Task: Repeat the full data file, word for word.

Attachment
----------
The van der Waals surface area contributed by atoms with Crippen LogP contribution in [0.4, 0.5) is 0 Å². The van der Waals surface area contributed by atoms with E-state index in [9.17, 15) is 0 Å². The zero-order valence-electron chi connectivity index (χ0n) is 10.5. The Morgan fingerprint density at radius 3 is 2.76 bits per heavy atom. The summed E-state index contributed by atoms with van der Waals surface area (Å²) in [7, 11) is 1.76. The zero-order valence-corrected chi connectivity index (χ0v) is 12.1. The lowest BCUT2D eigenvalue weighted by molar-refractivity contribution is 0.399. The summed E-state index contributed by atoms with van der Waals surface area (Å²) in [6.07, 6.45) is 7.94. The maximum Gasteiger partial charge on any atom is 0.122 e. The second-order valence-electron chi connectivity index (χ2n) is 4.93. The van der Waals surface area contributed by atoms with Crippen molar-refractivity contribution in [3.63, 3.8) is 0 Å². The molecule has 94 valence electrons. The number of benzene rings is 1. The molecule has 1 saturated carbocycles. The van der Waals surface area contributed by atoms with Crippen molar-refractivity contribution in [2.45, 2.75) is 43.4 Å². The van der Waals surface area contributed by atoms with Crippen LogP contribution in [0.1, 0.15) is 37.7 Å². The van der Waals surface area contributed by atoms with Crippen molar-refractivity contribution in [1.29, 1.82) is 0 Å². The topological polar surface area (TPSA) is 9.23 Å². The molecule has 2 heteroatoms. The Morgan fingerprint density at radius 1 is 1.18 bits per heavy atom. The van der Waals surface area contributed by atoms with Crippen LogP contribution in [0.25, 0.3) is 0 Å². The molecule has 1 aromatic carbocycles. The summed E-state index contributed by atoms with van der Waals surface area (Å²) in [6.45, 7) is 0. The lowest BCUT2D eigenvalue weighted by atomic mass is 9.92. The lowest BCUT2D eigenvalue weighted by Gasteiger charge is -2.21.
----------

The van der Waals surface area contributed by atoms with Crippen LogP contribution in [0.4, 0.5) is 0 Å². The van der Waals surface area contributed by atoms with E-state index in [9.17, 15) is 0 Å². The zero-order valence-electron chi connectivity index (χ0n) is 10.5. The Morgan fingerprint density at radius 3 is 2.76 bits per heavy atom. The summed E-state index contributed by atoms with van der Waals surface area (Å²) in [7, 11) is 1.76. The zero-order valence-corrected chi connectivity index (χ0v) is 12.1. The lowest BCUT2D eigenvalue weighted by molar-refractivity contribution is 0.399. The summed E-state index contributed by atoms with van der Waals surface area (Å²) in [6.07, 6.45) is 7.94. The maximum Gasteiger partial charge on any atom is 0.122 e. The second-order valence-electron chi connectivity index (χ2n) is 4.93. The van der Waals surface area contributed by atoms with Crippen molar-refractivity contribution in [3.63, 3.8) is 0 Å². The molecule has 94 valence electrons. The number of benzene rings is 1. The molecule has 1 saturated carbocycles. The van der Waals surface area contributed by atoms with Crippen molar-refractivity contribution in [2.45, 2.75) is 43.4 Å². The van der Waals surface area contributed by atoms with Crippen LogP contribution in [0.1, 0.15) is 37.7 Å². The van der Waals surface area contributed by atoms with Crippen molar-refractivity contribution in [1.29, 1.82) is 0 Å². The topological polar surface area (TPSA) is 9.23 Å². The molecule has 2 heteroatoms. The Morgan fingerprint density at radius 1 is 1.18 bits per heavy atom. The van der Waals surface area contributed by atoms with Crippen LogP contribution in [0.25, 0.3) is 0 Å². The molecule has 1 aromatic carbocycles. The summed E-state index contributed by atoms with van der Waals surface area (Å²) in [6.45, 7) is 0. The lowest BCUT2D eigenvalue weighted by atomic mass is 9.92. The lowest BCUT2D eigenvalue weighted by Gasteiger charge is -2.21.